One example of this kind of investigation is the migrant detention center in Libya which was bombed. Ground footage from social media, and geolocation showed that the detention center was situated beside a weapons depot that had been struck two months earlier, which was confirmed by the New York Times. However, I later reported for BBC Arabic that the bombing was done by a foreign jet, violating the UN imposed arms embargo on Libya – which made it a war crime.
12. Timing is Key
Medical personnel and hospitals, as mentioned earlier, are protected by international law. So it is a war crime to target first responders, as with a “double tap” attack, when an initial bombing or raid is closely followed by a second one to specifically kill rescuers trying to help the injured. Russia has been accused of committing double tap airstrikes in Syria, most prominently on a civilian market in Idlib in 2019, which I investigated for the BBC.
Another key behavior to look for is when an invading army gives no quarter, despite visible surrender from defending forces.
Most of the time, soldiers committing and documenting their own war crimes are doing so because they feel protected by the powers that be. This makes them open to communication and admissions about their conduct in some instances.
After I had completed the gathering of evidence of desecration of bodies in the Ganfouda massacre in Libya, our team reached out to some of the fighters I had identified as committing these crimes, as a right of response. One of them was bragging about his conquests, claiming he was untouchable.
14. Information Security
Before reaching out to a combatant who you are accusing of a war crime, it is essential to make sure the evidence is safely backed up, and the devices used for investigation and communication are secure. There are many online resources on digital security, but the key basics involve using password management, two-factor authentication, virtual private networks, and using dummy profiles to do social media investigations. GIJN has a list of best practices.
The risks of vicarious trauma from conducting this kind of work is great.
15. Trauma Awareness
Trauma awareness is often overlooked but it is perhaps the most important part of conducting investigations into war crimes, which often involve long hours of sifting through extremely graphic imagery online. Best practices include taking regular breaks and time off, openly discussing the impact of this work with colleagues, and turning off audio when investigating graphic murder videos. For news organizations whose staff are confronting intense and violent subject matter, the Dart Center has developed a detailed, step-by-step procedure that is designed to help mitigate stress and mental anguish.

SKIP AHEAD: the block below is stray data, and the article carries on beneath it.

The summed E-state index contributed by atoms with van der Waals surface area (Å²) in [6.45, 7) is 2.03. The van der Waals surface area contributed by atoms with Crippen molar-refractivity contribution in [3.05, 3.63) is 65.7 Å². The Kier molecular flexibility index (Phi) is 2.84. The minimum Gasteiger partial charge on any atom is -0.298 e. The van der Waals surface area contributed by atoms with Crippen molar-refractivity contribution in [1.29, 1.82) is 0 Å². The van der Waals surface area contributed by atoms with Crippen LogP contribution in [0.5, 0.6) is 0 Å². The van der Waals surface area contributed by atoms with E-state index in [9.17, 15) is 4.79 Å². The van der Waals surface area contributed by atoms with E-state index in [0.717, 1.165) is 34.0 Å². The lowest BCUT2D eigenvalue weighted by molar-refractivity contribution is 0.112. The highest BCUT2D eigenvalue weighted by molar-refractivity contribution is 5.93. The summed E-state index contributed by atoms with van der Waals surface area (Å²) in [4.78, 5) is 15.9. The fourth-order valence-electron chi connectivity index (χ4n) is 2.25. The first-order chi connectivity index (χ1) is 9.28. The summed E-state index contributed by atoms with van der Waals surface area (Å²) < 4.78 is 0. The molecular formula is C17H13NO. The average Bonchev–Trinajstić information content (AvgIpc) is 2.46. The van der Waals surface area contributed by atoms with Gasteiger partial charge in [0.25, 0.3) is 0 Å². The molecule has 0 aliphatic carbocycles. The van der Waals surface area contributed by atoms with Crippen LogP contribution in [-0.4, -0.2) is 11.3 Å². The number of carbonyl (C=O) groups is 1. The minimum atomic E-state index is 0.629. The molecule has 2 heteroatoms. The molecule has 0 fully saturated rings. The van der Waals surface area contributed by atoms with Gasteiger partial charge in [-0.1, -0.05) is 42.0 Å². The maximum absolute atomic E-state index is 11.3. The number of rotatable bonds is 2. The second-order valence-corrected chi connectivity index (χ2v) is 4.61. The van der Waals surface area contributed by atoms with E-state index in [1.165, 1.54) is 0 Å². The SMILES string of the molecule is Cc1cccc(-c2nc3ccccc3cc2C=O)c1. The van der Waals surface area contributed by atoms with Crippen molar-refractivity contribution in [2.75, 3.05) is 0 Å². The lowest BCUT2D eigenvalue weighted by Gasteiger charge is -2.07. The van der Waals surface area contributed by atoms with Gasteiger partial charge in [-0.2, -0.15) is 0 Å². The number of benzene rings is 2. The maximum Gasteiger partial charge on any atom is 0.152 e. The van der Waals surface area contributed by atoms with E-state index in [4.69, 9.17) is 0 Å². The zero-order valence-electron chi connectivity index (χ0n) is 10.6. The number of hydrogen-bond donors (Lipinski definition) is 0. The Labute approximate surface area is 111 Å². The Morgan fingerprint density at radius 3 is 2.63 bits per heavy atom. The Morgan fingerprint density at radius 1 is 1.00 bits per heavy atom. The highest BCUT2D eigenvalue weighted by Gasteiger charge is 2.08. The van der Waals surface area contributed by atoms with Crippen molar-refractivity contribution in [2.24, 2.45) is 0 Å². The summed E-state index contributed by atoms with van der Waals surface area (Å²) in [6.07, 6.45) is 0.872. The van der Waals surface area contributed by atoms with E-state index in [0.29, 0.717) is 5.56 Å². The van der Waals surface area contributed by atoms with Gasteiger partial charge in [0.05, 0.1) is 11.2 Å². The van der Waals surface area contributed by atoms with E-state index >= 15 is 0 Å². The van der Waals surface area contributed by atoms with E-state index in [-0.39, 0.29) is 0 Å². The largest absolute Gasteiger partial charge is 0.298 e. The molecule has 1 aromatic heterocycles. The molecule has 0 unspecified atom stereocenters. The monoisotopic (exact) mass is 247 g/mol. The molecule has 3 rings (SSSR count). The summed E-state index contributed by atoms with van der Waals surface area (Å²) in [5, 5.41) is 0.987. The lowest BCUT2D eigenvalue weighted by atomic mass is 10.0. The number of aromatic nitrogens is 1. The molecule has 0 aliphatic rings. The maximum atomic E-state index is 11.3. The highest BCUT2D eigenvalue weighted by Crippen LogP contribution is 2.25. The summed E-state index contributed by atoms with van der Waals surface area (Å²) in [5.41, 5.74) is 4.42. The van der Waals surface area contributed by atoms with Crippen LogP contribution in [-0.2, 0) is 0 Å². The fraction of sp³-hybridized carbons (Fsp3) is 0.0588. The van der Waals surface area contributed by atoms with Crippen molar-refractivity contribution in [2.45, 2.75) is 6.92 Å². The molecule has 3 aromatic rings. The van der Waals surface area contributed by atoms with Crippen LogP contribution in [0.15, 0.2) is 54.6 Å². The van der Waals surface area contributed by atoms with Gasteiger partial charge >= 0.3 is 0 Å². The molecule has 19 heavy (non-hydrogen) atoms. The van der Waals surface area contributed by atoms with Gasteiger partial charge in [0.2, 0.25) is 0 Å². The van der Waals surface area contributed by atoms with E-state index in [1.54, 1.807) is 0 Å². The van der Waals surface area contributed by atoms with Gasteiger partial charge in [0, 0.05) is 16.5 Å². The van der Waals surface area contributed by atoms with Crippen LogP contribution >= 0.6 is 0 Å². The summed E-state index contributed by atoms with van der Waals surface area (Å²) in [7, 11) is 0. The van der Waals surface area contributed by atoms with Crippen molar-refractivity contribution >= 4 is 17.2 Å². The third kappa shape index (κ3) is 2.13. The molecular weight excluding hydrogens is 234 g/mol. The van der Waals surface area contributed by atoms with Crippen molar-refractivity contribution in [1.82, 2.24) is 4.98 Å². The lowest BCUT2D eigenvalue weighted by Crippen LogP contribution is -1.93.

The risks of vicarious trauma from conducting this kind of work is great, and in my doctoral research interviewing 30 open source experts in the field, I found that 90% of investigators reported mental health impacts which ranged from nightmares, insomnia, depression, anxiety, social withdrawal, to serious issues like post traumatic stress disorder (PTSD) and contemplation of suicide. Managers overseeing these types of investigations must support investigators who need special help and train staff in resilience, while freelancers must make sure to self-regulate and access counselling or mental health support. Research has shown that journalists who conduct these kinds of investigations usually have a very high tolerance for graphic imagery and are naturally resilient, so they just need a supportive environment to do their best work.
This article is a reproduction of the original article that can be found here.